ECB: Stress test shows improved resilience
The results of EU-wide bank stress tests show that euro area banks improved their resilience and overall supervisory capital expectations will remain broadly stable compared to 2015, the European Central Bank (ECB) said.
The stress test coordinated by the European Banking Authority (EBA) for 51 banks in the European Union included 37 significant institutions directly supervised by the ECB, covering about 70% of banking assets in the euro area. The 37 ECB supervised banks entered the test with an average Common Equity Tier 1 (CET1) capital ratio of 13%, an improvement on the 11.2% in the last EU-wide stress test in 2014, the ECB said.
In the adverse scenario, the average capital depletion was 3.9 percentage points, higher than the 2.6 percentage points in the 2014 stress test. This was partly due to a more stringent stress test methodology and a tougher adverse scenario that covered again a three-year period and assumed static balance sheets. Thanks to a higher capital level and other improvements since 2014, the final average CET1 ratio in the adverse scenario was nonetheless higher at 9.1%, compared to 8.6% in 2014.
With one exception, all banks show CET1 capital levels well above the benchmark of 5.5% used in 2014 in the hypothetical adverse scenario, the ECB said. This reflects the robustness of overall capital levels at the banks tested in the EBA led stress tests.
“The results reflect the significant amount of capital raised and the additional balance sheet repairs by the banks over the past two years,” said Daniele Nouy, Chair of the ECB’s Supervisory Board. “The banking sector today is more resilient and can much better absorb economic shocks than two years ago.”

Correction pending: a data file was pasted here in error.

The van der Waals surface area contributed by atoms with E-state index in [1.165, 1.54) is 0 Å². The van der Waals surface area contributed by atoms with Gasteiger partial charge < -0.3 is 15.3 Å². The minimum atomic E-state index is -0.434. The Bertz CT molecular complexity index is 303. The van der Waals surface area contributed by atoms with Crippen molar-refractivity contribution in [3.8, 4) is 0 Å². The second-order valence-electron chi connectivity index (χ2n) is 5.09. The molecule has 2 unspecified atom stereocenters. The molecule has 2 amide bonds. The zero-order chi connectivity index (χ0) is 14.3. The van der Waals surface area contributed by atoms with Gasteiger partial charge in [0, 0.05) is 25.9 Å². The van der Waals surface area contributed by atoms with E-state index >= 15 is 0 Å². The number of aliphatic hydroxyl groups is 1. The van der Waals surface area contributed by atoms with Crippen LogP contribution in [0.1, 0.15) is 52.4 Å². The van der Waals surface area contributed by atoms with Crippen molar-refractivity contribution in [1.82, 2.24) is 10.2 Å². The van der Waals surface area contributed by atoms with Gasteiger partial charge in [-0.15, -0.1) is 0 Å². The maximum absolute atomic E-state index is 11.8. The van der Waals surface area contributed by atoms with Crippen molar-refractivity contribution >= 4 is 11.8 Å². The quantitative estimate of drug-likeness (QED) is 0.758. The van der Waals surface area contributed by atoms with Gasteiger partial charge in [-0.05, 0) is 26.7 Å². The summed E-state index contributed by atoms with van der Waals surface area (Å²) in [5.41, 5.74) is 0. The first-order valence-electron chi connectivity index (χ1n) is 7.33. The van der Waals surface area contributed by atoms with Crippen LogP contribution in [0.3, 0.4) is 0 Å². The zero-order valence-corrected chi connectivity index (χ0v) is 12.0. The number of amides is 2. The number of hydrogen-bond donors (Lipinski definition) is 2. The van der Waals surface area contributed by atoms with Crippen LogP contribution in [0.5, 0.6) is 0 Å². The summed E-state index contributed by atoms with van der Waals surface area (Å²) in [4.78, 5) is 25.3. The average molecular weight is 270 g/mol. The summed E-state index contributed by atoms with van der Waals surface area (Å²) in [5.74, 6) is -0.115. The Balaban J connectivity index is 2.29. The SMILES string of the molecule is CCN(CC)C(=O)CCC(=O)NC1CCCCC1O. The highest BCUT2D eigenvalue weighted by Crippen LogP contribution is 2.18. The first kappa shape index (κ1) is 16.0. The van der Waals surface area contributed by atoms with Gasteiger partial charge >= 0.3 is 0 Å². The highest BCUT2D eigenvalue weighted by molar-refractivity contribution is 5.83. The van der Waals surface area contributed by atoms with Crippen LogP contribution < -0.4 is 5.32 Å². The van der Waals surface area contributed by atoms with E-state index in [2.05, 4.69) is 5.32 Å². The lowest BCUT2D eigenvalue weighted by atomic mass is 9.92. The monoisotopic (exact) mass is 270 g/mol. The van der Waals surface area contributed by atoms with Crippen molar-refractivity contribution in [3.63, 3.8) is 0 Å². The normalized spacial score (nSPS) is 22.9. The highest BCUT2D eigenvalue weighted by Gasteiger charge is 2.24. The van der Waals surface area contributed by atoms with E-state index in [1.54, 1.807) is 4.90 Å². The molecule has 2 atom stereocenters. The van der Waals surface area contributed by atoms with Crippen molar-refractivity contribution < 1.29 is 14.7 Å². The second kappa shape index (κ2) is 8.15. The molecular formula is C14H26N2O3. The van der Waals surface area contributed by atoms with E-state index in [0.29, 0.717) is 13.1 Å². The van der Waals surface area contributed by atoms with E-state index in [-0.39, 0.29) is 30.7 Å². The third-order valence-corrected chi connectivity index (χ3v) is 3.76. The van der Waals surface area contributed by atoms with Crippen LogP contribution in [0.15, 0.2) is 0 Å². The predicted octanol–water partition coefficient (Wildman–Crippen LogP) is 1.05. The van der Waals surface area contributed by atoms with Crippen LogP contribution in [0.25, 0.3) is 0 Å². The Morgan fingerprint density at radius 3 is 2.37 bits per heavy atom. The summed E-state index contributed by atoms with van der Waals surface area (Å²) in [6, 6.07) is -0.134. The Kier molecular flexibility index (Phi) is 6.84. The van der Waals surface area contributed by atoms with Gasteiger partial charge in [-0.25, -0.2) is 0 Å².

In the stress test’s adverse scenario, the capital depletion, which was on average 3.9 percentage points, was due to various risk drivers:
- Credit risk contributed on average 3.8 percentage points to the overall CET1 depletion.
- Market risk contributed on average 1.1 percentage point, predominately as a result of revaluation losses on assets booked at fair value.
- Operational risk contributed on average 0.9 percentage point due to loss projections for conduct risk, an element introduced in the 2016 exercise for the first time.
In addition, a mix of other factors positively or negatively influenced the capital depletion, including net interest income, income from fees and commissions and administrative expenses. Income factors were stressed as well. In particular, net interest income was significantly stressed in the adverse scenario, with an impact of 1.3 percentage point when compared to the baseline scenario.
Although the stress test is not a pass/fail exercise it will, however, contribute in a non-mechanistic way as one of several input factors to determine Pillar 2 capital in the ECB’s overall Supervisory Review and Evaluation Process (SREP).
Pillar 2 capital consists of two parts: Pillar 2 requirements and Pillar 2 guidance. The stress test results are used by the ECB in Pillar 2 guidance, taking additionally into account consequences of the static balance sheet assumption and banks’ mitigating management actions among other factors.